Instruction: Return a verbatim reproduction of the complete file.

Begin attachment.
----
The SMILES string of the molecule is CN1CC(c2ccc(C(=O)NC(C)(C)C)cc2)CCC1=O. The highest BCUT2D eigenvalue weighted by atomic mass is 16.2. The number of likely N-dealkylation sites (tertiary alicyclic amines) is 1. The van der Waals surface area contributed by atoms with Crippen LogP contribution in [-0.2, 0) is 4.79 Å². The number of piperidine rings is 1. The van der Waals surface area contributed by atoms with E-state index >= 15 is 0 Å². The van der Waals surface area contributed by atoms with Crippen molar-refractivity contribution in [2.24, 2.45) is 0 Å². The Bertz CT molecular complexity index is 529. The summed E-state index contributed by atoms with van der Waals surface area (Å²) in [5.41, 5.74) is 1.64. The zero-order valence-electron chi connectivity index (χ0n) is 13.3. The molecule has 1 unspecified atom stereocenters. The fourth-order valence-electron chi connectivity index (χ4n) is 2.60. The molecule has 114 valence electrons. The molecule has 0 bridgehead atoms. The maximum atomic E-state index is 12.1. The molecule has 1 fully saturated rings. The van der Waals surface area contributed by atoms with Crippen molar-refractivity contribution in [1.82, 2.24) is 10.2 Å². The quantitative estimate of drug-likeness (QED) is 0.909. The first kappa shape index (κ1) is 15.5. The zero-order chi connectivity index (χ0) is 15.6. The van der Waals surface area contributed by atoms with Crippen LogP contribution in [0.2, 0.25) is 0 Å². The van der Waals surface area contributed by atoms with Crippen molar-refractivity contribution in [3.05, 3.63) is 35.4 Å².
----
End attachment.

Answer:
The SMILES string of the molecule is CN1CC(c2ccc(C(=O)NC(C)(C)C)cc2)CCC1=O. The highest BCUT2D eigenvalue weighted by atomic mass is 16.2. The number of likely N-dealkylation sites (tertiary alicyclic amines) is 1. The van der Waals surface area contributed by atoms with Crippen LogP contribution in [-0.2, 0) is 4.79 Å². The number of piperidine rings is 1. The van der Waals surface area contributed by atoms with E-state index >= 15 is 0 Å². The van der Waals surface area contributed by atoms with Crippen molar-refractivity contribution in [2.24, 2.45) is 0 Å². The Bertz CT molecular complexity index is 529. The summed E-state index contributed by atoms with van der Waals surface area (Å²) in [5.41, 5.74) is 1.64. The zero-order valence-electron chi connectivity index (χ0n) is 13.3. The molecule has 1 unspecified atom stereocenters. The fourth-order valence-electron chi connectivity index (χ4n) is 2.60. The molecule has 114 valence electrons. The molecule has 0 bridgehead atoms. The maximum atomic E-state index is 12.1. The molecule has 1 fully saturated rings. The van der Waals surface area contributed by atoms with Crippen molar-refractivity contribution in [1.82, 2.24) is 10.2 Å². The quantitative estimate of drug-likeness (QED) is 0.909. The first kappa shape index (κ1) is 15.5. The zero-order chi connectivity index (χ0) is 15.6. The van der Waals surface area contributed by atoms with Crippen LogP contribution in [0.2, 0.25) is 0 Å². The van der Waals surface area contributed by atoms with Crippen molar-refractivity contribution in [3.05, 3.63) is 35.4 Å².